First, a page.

Wanted: Qualified diplomats
The author is the Beijing bureau chief at the JoongAng Ilbo.
In January, an official notice from a local government arrived at the consulate in Shanghai. The letter was not addressed to incumbent Consul General Park Sun-won, who had been just posted, or the predecessor, but to the consul general who had served before them. The predecessor, Byeon Yeong-tae, was replaced only after eight months, before he was even able to finish greetings at the jurisdiction. The same thing is about to happen to Park because he resigned after only six months. He was called in for a more important position, but the appointment was so sudden that he left his personal belongings in the official residence.
Huadong Province, which the Korean Consulate General in Shanghai oversees, is a gigantic economic zone making up 24 percent of China’s gross domestic product. More than 7,000 Korean companies operate there, and more than 100,000 Koreans reside in the province. The Korean consul general in Shanghai is more respected than an ambassador from a small country, but a desk chief-level officer is delegating the job. The post of the vice consul general has been vacant for eight months, and the No. 3 position has recently been posted to another location.
This year, the Consulate General skipped the local Liberation Day ceremony. The cancellation happened in Shanghai, the site of the provisional government that the current administration advocates as the base of the foundation of the Republic of Korea. A scheduled exhibition on comfort women was also canceled. Negotiations to procure a Korean school in Wuxi, Zhejiang Province, where SK Hynix and other Korean companies are located, was suspended after a date was set by the consul general and a local government official. A Korean resident said that those in the region felt excluded.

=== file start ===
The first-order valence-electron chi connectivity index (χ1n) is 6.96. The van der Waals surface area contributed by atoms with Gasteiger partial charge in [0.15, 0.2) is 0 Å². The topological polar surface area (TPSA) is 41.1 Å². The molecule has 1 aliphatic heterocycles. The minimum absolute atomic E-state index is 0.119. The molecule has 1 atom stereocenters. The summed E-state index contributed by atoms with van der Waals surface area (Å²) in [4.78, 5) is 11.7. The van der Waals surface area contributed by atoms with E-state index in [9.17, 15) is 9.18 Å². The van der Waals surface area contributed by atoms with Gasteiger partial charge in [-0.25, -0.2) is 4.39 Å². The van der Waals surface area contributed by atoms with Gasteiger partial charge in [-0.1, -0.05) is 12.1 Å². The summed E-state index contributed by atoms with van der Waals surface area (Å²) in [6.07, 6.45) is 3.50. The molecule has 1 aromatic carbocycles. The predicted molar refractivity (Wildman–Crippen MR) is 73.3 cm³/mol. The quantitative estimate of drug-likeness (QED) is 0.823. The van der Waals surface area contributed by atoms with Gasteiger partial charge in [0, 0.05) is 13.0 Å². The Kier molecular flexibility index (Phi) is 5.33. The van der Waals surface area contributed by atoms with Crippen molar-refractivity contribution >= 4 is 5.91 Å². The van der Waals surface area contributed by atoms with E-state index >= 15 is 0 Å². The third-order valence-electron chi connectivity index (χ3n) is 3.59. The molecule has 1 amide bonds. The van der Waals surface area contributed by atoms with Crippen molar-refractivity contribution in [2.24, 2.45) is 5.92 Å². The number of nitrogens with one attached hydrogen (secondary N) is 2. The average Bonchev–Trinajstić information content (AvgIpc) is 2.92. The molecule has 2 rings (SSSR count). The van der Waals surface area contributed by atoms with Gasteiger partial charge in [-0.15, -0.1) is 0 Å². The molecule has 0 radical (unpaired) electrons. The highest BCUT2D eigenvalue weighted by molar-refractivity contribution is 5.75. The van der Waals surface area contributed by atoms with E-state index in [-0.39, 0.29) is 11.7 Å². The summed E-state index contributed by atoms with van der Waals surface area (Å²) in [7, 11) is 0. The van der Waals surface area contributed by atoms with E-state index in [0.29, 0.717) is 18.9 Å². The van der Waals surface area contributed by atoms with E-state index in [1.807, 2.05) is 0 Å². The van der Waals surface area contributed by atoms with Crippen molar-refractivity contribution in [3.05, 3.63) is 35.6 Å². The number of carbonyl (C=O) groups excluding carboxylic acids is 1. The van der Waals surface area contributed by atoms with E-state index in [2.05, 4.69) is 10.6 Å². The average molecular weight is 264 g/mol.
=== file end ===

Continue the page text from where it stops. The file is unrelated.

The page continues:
The Chinese government protested because the Korean consul general did not notify the government of his transfer and resignation upon returning to Korea. While “leaving quietly” may be a virtue, it is not the case for the head of a diplomatic delegation. It will take a long time for a successor to go through the selection and verification process, get approved by the Chinese government and be posted.
While the consul general does not require agreement from the country he or she is sent to, China issues an approval certification to the consul general, which usually takes more than two months. China may delay it further. The Blue House explained that the consul general does not need an “agreement,” but that is not the case for the consul general of Shanghai.
As far as I know, Park Sun-won is more fit to work on foreign policy and security strategy than head a delegation. The government called him back after six months, practically admitting that sending him to Shanghai was not the best assignment.
There have been seven consuls general in Shanghai over the past ten years, and except for one, they were politicians or professors involved in the presidential campaigns.
As the Druking case showed, delegation heads somehow turned into posts awarded to those who helped in the presidential election, when they should be given to those dedicated to the interests of overseas Koreans and businesses.
JoongAng Ilbo, Aug. 31, Page 30